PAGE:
Twitter and CEO Jack Dorsey have come under criticism on this Web site and others over past efforts to censor conservatives, but in the high-profile case this week with provocateur Alex Jones and his organization Infowars, Twitter didn’t go along with the mob (Apple, Facebook, Google/YouTube, Pinterest and Spotify) and boot him from their social media platform.
It doesn’t appear that Twitter has necessarily seen the light, as it still shadow bans conservatives (a charge that Dorsey has denied), but the CEO’s explanation for not taking out Infowars articulated principles that the other tech companies should heed.
Saying that Infowars “hasn’t violated our rules” and that Twitter “wouldn’t succumb and simply react to outside pressure” (like the group thinkers at Facebook, YouTube, etc. obviously did), Dorsey then put the onus for holding Jones and company accountable on others.
“Accounts like Jones’ can often sensationalize issues and spread unsubstantiated rumors,” Dorsey tweeted, “so it’s critical journalists document, validate, and refute such information directly to people can form their own opinions.”
Bottom line message from Dorsey to the media: Do your jobs.
Some reporters didn’t like that idea.
“What is it that you think journalists do? Spend all day combing Twitter to fact check Alex Jones?” asked Cecilia Kang, a New York Times tech reporter, in response to Dorsey. “That’s good for Twitter but not for democracy.”
But the legacy media mob thought Infowars was newsworthy enough to get Jones banned everywhere else — so how about reporting the offenses that allegedly got him removed? Those specifics are hard to find on the Web.
Instead all media organizations have done is uncritically report that Infowars broke the rules, not how or why they were broken, so readers can decide how legitimate they are. After all, these social media companies depend on their policing by their “communities,” which usually means that leftists report language or videos that offend their delicate sensibilities. When there are enough complaints (“strikes”) against an “offending” party such as Infowars, Facebook, YouTube and the like suspend them — or even outright ban them.
Jones has been ostracized for being a conspiracy theorist, for using “hate” speech, for “dehumanizing language” against transgenders, Muslims and immigrants, and for glorifying violence — as Facebook explained.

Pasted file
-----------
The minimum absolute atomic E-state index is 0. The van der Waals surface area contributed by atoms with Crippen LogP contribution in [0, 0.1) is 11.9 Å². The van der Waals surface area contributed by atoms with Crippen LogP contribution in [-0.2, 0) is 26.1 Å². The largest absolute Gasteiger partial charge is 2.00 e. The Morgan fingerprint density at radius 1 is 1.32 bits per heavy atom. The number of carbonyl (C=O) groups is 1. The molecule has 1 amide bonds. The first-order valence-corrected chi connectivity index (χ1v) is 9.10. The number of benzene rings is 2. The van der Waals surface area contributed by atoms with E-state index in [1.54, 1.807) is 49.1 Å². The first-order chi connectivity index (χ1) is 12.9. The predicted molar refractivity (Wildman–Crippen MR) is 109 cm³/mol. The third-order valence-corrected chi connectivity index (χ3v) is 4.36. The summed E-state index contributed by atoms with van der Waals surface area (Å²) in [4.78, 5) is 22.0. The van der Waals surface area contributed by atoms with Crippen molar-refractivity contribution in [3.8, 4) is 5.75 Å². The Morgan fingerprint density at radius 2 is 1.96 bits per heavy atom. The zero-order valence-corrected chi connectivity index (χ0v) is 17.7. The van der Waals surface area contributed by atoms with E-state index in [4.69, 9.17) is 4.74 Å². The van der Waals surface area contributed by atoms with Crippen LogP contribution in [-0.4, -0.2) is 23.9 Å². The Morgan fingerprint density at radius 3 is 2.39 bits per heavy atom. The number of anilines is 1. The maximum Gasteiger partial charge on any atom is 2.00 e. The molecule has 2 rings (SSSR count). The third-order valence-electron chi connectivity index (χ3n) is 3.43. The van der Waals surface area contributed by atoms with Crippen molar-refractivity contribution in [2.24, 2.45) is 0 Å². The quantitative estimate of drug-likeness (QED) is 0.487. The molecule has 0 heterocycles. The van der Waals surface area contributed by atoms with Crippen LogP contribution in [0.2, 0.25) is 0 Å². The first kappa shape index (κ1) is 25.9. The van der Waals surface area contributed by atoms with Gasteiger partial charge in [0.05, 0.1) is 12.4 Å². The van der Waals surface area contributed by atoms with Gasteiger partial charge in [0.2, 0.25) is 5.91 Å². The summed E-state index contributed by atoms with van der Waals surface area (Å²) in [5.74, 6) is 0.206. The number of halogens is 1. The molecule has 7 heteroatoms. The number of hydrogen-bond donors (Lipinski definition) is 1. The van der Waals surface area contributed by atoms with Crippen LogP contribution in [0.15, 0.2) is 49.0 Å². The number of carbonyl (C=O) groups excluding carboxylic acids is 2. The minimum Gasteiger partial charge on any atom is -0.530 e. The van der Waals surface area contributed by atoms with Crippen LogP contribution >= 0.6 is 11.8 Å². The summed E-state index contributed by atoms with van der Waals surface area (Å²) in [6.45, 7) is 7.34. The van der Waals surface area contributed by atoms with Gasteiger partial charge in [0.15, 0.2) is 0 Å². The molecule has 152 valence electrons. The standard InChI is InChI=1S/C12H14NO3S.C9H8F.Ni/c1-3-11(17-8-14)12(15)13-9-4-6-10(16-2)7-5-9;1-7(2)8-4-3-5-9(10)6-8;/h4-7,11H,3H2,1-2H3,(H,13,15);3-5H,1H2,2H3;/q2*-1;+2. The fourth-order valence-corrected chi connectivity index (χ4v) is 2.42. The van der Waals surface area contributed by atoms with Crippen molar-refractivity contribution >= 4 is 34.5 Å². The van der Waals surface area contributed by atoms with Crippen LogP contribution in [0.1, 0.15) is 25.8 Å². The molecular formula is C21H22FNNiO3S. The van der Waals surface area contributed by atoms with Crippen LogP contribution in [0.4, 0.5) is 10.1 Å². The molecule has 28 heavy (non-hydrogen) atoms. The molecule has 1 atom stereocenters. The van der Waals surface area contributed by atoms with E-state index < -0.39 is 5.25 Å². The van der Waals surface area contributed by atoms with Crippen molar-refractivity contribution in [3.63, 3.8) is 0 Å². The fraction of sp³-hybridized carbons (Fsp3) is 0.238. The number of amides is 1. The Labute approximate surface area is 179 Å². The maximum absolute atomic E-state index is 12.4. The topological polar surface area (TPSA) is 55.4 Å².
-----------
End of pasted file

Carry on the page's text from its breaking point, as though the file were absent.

“When it comes to our Community Standards, they’re focused on keeping people safe,” the company said. “If you post something that goes against our standards, which cover things like hate speech that attacks or dehumanizes others, we will remove it from Facebook.”
It’s fine to have standards – no one wants pornography, graphic violence, or emotional torture distributed unfettered. But it’s also necessary to be transparent, especially since Facebook, YouTube and Twitter have a lengthy track record of hostility towards conservative ideology. Otherwise cries of “hate” and “racist” from the bloodthirsty progressives win the day, and they receive no scrutiny of their potentially false claims.
Dorsey – who attempted to mitigate the damaging accusations of shadow banning in a surprise phone call to Sean Hannity’s radio program on Wednesday – admitted as much. According to Breitbart, he “admitted Twitter’s failure to be transparent about the reasons for banning accounts and deleting content, and pledged to communicate those reasons in future.”
“In the past we did not communicate why we would take actions on tweets, or why we might suspend temporarily or permanently,” Dorsey told Hannity. “We want to communicate those reasons to the person who was suspended or tweets in question, and also the reporters. We haven’t done a great job of communicating our principles – the guidelines that help us make the decisions in the first place.”
Ultimately the best solution for countering objections to the likes of Infowars — or anyone who “offends” — is for the larger social media community (all users) to append their responses and refutations to tweets (or Facebook posts, or YouTube videos) that they don’t like or agree with. In fact, that’s already happening, and average users usually do a much better job of it than any “journalist” these days. Just look at the thousands of responses to President Trump’s tweets every day, for example.
It’s called free speech and debate – protected under the First Amendment to the Constitution.